Posted in Breaking News, editorial, Education, entertainment, government, hip hop, Law School, Legal, Music, News, Politics, rap with tags , , , , , , , , , , , , , , , on March 26, 2009 by thehiphopentertainmentlawproject

Hip-hop mogul, Russell Simmons, joined hundreds of protesters outside the Manhattan office of Governor David Paterson in hopes to end the controversial Rockefeller Drug Law.

Simmons marched alongside a mass of local community organizations such as Families Rally for Emancipation and Empowerment (also known as FREE), the New York Civil Liberties Union, and the Correctional Association of New York. Director of the board of directors for the Correctional Association of New York and granddaughter of Nelson D. Rockefeller, Meile Rockefeller, is also planning to rally.

According to Legislativegazzette.com, Paterson, then a state senator, and Meile were arrested in 2002 for civil disobedience for their involvement in the “Drop the Rock” crusade disputing the same Rockefeller Drug Laws that are presently under scrutiny.

Executive Director to the Corrections Association of New York, Bob Gangi, argues that Paterson has abandoned his position on drug reform since he was elected Governor. “He is not exercising his power; we urge him to embrace his better political self, restate past issues, and help the legislature to move toward the drug law reform,” Gangi said.

Simmons told Allhiphop.com, “We are at the pivotal point where our hard work pays off. But we can’t let up now. The fact is the Governor and State Senator both fought for the changes that the assembly has proposed to them. But both the Governor Patterson and the State Senate Majority Leader Malcolm Smith need to hear your voices. They are being pushed by forces that are not interested in changing this horrible law which has devastated black and brown communities for two generations.”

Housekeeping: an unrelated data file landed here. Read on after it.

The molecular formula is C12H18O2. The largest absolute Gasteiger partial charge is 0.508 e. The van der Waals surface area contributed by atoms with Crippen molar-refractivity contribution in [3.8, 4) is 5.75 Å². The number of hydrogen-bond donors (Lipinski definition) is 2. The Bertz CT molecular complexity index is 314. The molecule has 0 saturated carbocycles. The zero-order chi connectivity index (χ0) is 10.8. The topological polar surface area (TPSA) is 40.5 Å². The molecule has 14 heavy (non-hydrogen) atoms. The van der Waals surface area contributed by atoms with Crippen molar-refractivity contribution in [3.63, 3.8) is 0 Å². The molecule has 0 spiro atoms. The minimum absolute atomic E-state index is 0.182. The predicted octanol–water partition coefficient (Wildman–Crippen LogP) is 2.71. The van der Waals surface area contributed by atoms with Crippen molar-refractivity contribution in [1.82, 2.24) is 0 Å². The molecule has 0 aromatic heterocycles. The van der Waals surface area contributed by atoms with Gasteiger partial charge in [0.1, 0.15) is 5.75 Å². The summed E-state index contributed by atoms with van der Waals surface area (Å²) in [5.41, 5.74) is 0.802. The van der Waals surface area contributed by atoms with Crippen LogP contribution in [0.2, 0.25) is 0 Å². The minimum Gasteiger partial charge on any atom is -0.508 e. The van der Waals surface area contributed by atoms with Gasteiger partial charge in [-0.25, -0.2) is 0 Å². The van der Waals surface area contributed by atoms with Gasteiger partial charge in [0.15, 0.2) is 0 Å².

In 1973, the Rockefeller Drug Law was passed and initiated extreme mandatory sentencing of 15 to 25 years imprisonment for anyone attempting to sell more than 56 grams of narcotics or marijuana. The bill sparked criticism by those who have been affected claiming that law unfairly imprisons non-violent, minority offenders mostly in possession of small amounts of crack cocaine. It is estimated that 90% of the 12,000 offenders convicted under Rockefeller laws are African American and Latino.

Simmons also urged the community and anyone who has been a witness to unjust imprisonment to get involved and inspire change. He concluded, “Call or write Governor Paterson or State Senate Majority Leader Smith and push them to be true to the communities that made them. Tell them now that they are in power they can make the difference.”

About the Hip Hop Entertainment Law Project

Posted in Education, Law School, Legal with tags , , , , , , , , , , , on March 2, 2009 by thehiphopentertainmentlawproject

The Hip Hop Entertainment Law Project (HHELP) was created to:

1.  Stop the School to Prison Pipeline using the music industry to motivate high-risk teens to do well in school.

2.  Provide minority law students with opportunities to pursue careers in the music industry through artist education and empowerment.

HHELP Goals:

  1. Educating inner-city youth on the business behind the Entertainment Industry
  2. Introducing high-risk inner-city youth to careers in the music industry
  3. Providing a realistic career track program for teens who want a career in the music industry.
  4. Motivating students in school.
  5. Closing the generational gap controversial music has created to form a collective fight against the gap between generations to create a collective fight against the School to Prison Pipeline.
  6. Providing career opportunities for underrepresented law students in the Music Industry.
  7. Assisting artists and groups that find themselves in precarious business situations while simultaneously showing them the key role their knowledge of the business plays in whether or not they succeed in the music business.
  8. Using seminars, symposiums, and clinics to teach artists the importance of implementing and maintaining ethics along with integrity in their business dealings.
  9. Educating artists on the important role an understanding of legal contract terms plays in their ability to properly develop a viable financial plan during and after their career.
  10. Stressing to artists the importance of seeking legal counsel before signing contracts or making any agreements.

  11. For more information about HHELP please visit www.thehhelp.com